“Today I want to talk about a notion that is killing contemporary music,” writes Dan Visconti in Thursday’s (1/2) New Music Box. “It is an idea so ubiquitous that it has become difficult to escape: that the audience does not matter as much as ‘the music,’ and that considering the audience as an essential part of music composition is tantamount to pandering…. We’ve been so beat down with Justin Bieber and commercial radio, and also with handpicked ‘flavor-of-the-month’ composers and art movements, that many of us have come to equate music with a broad appeal—and the very desire to connect with audiences—as deserving of only suspicion and derision.… The paradox of contemporary music: music exists to be heard or not at all, yet it’s true that audiences for contemporary music are not as large as any of us would like them to be.… Reaching out to understand and consider others is the way that we truly come to understand ourselves; doing so does not make us weaker but stronger, and requires not abandoning our sense of self, but a kind of inner confidence that we can go beyond ourselves without fear of losing our identity. Don’t stop; go on and on and on until your own musical self becomes larger, kinder, more tolerant, and more whole.” In the forthcoming Winter issue of Symphony magazine, Visconti surveys programs for teenage composers.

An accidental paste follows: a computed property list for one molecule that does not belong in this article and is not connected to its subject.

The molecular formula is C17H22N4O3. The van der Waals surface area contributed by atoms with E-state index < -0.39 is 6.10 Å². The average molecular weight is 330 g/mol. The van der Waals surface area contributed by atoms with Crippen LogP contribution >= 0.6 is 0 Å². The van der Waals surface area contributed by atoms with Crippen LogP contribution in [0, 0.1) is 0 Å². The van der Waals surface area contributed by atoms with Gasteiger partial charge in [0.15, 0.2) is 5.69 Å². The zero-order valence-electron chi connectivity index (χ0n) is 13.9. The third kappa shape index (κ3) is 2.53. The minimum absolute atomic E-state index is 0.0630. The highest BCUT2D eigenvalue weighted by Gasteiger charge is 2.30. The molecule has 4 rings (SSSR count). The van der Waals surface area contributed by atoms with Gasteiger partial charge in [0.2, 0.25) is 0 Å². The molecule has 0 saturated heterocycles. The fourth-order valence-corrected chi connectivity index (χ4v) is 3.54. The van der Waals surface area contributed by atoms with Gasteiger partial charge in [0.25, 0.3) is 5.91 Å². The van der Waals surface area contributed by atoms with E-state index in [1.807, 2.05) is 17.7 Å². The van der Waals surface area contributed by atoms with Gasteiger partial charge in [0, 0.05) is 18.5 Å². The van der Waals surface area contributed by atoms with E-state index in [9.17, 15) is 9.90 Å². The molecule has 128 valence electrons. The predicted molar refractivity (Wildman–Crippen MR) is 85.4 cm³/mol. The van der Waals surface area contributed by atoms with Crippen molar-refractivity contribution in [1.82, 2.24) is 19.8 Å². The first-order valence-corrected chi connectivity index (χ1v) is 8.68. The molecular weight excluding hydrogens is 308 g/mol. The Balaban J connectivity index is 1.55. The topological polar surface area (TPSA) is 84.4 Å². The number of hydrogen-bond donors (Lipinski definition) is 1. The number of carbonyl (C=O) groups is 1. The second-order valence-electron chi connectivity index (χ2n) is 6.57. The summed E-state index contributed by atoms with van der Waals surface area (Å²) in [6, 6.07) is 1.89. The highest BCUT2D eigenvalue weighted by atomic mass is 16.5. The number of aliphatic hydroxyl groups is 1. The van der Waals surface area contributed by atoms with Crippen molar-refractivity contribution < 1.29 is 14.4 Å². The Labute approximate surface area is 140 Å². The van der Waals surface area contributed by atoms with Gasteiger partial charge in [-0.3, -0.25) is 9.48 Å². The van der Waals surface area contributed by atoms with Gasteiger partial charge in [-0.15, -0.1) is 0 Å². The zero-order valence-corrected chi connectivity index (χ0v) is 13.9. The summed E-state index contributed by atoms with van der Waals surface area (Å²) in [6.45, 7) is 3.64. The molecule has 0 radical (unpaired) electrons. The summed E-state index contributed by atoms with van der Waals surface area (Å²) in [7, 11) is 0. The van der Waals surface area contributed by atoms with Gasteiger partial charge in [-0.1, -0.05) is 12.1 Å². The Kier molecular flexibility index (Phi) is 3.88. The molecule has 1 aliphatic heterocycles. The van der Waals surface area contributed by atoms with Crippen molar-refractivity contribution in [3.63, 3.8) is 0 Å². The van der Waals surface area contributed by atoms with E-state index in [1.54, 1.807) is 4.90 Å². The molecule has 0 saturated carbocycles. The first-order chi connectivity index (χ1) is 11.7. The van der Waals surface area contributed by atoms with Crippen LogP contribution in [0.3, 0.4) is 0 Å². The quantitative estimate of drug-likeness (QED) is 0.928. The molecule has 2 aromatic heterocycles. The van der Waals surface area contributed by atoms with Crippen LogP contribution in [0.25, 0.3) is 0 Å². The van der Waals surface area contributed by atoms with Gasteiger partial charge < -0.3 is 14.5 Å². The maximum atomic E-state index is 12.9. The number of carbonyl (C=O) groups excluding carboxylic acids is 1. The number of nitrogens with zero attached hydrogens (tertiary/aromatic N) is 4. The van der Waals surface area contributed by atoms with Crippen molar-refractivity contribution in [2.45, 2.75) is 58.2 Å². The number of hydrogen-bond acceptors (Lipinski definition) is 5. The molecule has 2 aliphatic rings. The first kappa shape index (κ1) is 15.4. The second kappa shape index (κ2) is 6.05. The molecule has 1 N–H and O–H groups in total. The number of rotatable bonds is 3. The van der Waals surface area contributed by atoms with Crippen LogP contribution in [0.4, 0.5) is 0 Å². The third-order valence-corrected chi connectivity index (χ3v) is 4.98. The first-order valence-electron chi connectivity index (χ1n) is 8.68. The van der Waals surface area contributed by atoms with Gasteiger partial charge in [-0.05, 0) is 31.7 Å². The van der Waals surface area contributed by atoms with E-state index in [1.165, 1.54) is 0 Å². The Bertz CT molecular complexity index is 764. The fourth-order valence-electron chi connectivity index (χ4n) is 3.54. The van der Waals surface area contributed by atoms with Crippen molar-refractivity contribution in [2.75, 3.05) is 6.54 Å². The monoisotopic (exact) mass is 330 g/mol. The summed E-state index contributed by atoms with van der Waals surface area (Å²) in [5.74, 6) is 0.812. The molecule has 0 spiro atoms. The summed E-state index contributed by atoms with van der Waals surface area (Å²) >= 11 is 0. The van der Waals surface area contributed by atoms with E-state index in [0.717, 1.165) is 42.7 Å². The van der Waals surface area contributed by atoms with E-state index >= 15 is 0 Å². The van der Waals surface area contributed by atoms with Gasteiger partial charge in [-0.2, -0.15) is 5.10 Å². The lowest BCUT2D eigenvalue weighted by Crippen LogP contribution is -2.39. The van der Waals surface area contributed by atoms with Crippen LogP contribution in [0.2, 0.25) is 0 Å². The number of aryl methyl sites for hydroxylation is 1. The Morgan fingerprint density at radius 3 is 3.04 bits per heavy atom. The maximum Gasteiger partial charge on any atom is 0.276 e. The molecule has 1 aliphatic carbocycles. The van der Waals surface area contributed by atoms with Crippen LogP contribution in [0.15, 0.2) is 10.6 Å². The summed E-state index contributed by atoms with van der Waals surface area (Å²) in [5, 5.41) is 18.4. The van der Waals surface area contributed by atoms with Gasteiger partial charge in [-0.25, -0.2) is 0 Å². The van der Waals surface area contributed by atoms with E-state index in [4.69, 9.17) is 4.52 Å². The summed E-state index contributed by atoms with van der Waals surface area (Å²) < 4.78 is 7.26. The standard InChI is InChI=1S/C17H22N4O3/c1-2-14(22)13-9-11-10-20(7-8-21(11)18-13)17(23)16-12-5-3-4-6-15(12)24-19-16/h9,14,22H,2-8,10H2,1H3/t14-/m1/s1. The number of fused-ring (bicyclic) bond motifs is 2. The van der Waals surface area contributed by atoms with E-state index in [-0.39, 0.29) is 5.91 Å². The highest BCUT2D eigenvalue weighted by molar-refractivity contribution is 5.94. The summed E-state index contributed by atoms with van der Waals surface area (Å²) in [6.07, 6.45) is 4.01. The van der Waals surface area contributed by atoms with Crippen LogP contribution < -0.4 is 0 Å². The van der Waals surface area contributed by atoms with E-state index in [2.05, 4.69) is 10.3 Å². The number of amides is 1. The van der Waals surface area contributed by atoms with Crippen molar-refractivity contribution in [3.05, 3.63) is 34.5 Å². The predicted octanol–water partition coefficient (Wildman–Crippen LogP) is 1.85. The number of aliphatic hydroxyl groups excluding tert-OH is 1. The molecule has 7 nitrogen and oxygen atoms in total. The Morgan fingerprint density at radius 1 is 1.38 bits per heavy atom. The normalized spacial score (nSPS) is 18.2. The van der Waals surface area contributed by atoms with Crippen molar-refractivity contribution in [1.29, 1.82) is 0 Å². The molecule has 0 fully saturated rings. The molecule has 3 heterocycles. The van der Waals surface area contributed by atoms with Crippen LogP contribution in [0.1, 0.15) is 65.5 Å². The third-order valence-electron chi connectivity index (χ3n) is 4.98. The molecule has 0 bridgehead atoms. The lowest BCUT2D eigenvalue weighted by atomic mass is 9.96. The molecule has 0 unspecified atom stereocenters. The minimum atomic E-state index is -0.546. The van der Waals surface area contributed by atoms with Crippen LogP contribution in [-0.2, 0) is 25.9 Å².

Posted January 6, 2014